Still, Mayotte advised that borrowers use the federal government’s student aid website to consider new repayment plans if their financial circumstances have changed.
“The economy has changed dramatically since the pause started,” Mayotte said. “So whatever plans someone was on pre-COVID may not still be a good fit for them post-COVID.”
Castro is advising borrowers to not ask for further delays on repayment unless absolutely necessary. Interest can still accrue during a delay, making a borrower’s ultimate monthly payment or debt larger in the long term.
And the consequences for missing payments are severe: 90 days after a missed payment, servicers report delinquencies to credit bureaus. A 270-day delinquency is considered to be a default, opening the borrower up to government collection of assets including tax refunds and Social Security benefits, up to 15 percent of a borrower’s income, and, of course, a worsened credit score.
Additionally, there are numerous programs and refinancing options available to borrowers, as well as an easing of the punishments for missed payments and defaults.
For those already in default, the Department of Education announced the Fresh Start program last year to suspend the federal government’s ability to collect on student loan borrowers’ debt. In addition, if borrowers opt in by contacting their loan holder, the Fresh Start program also enables changes to the credit reporting process so that a default is not quite as devastating to a borrower’s credit score.
Fresh Start participants — as well as those who have not defaulted but are struggling to make loan payments — may also be eligible for income-driven repayment (IDR). IDR sets a borrower’s monthly payment based on income and family size.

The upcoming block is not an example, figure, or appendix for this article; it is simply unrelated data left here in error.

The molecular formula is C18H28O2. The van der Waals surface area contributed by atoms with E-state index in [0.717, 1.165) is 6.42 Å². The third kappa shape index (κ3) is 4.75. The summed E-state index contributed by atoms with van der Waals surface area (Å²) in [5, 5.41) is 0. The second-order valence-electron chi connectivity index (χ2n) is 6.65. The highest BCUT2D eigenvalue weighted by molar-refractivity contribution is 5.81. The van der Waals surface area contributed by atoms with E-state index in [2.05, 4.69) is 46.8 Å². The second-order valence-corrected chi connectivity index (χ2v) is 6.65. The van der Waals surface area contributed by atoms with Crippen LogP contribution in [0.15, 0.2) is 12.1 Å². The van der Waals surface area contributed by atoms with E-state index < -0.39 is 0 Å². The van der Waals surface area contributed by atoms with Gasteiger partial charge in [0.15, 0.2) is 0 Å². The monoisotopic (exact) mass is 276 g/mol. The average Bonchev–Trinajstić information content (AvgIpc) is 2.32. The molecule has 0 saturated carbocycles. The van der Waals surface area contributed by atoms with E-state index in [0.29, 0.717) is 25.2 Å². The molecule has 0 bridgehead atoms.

Borrowers qualify for these plans based on the size of their income relative to the size of their loans, with eligibility requirements for the plans ranging in strictness. Depending on their circumstances, a borrower’s monthly payment can range from 20 percent of their income to no monthly payment at all. Total repayment takes longer than the standard repayment plan, but any remaining balance on loans will be forgiven after 20 to 25 years.
For borrowers already on an IDR plan, they may need to recertify their employment or income, so Castro again urged borrowers to look for communications from their servicer.
Finally, borrowers who work full-time in the public sector — including for the federal government, the state, a local government, a Tribal nation, the military, or a nonprofit — may be eligible for the Public Service Loan Forgiveness (PSLF) program. For participants who have worked full time in the public sector and made on-time payments on their loans for 10 years, the federal government will forgive any remaining balance on their loans.
Critically, the past three years are included in that 10-year time span — even though borrowers were not making payments during that time — meaning a new group of borrowers is now eligible for PSLF.
But both Mayotte and Consumer Financial Protection Bureau (CFPB) economists cautioned that changes to repayment plans, as well as standard customer service requests, are likely to take longer than normal.
“The system just wasn't built for 40 million people all reentering repayment at the same time,” said Mayotte, who noted Congress did not appropriate additional funds for call center staffing or paperwork processing. “People are going to need to put their patience pants on.”
Both Mayotte and Castro also noted an increase in student loan scams as the pause comes to an end, and cautioned that legitimate student loan advice or access to forgiveness programs is always free.